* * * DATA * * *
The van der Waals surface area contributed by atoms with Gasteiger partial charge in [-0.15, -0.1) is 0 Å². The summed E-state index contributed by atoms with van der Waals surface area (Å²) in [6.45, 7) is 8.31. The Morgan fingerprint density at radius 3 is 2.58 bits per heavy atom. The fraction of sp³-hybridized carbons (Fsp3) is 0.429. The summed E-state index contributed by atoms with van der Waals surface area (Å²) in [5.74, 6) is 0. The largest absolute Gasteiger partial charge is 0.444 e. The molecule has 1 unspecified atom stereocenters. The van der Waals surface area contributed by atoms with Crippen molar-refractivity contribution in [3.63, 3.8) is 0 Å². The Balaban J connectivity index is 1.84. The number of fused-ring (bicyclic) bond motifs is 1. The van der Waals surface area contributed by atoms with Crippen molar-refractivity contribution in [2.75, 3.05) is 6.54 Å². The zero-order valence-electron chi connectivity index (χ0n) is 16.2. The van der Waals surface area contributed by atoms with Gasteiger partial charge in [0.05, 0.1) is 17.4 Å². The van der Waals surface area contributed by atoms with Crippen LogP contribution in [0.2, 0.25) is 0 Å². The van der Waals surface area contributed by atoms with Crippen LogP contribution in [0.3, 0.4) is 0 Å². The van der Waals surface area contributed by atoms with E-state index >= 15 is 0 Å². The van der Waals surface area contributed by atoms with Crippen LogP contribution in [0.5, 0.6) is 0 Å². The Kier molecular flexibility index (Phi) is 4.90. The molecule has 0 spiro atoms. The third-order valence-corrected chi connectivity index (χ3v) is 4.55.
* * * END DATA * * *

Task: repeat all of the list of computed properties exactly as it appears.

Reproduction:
The van der Waals surface area contributed by atoms with Gasteiger partial charge in [-0.15, -0.1) is 0 Å². The summed E-state index contributed by atoms with van der Waals surface area (Å²) in [6.45, 7) is 8.31. The Morgan fingerprint density at radius 3 is 2.58 bits per heavy atom. The fraction of sp³-hybridized carbons (Fsp3) is 0.429. The summed E-state index contributed by atoms with van der Waals surface area (Å²) in [5.74, 6) is 0. The largest absolute Gasteiger partial charge is 0.444 e. The molecule has 1 unspecified atom stereocenters. The van der Waals surface area contributed by atoms with Crippen molar-refractivity contribution in [3.63, 3.8) is 0 Å². The Balaban J connectivity index is 1.84. The number of fused-ring (bicyclic) bond motifs is 1. The van der Waals surface area contributed by atoms with Crippen molar-refractivity contribution in [2.75, 3.05) is 6.54 Å². The zero-order valence-electron chi connectivity index (χ0n) is 16.2. The van der Waals surface area contributed by atoms with Gasteiger partial charge in [0.05, 0.1) is 17.4 Å². The van der Waals surface area contributed by atoms with Crippen LogP contribution in [0.2, 0.25) is 0 Å². The van der Waals surface area contributed by atoms with Crippen LogP contribution in [0.3, 0.4) is 0 Å². The van der Waals surface area contributed by atoms with E-state index >= 15 is 0 Å². The van der Waals surface area contributed by atoms with Crippen LogP contribution in [0.5, 0.6) is 0 Å². The Kier molecular flexibility index (Phi) is 4.90. The molecule has 0 spiro atoms. The third-order valence-corrected chi connectivity index (χ3v) is 4.55.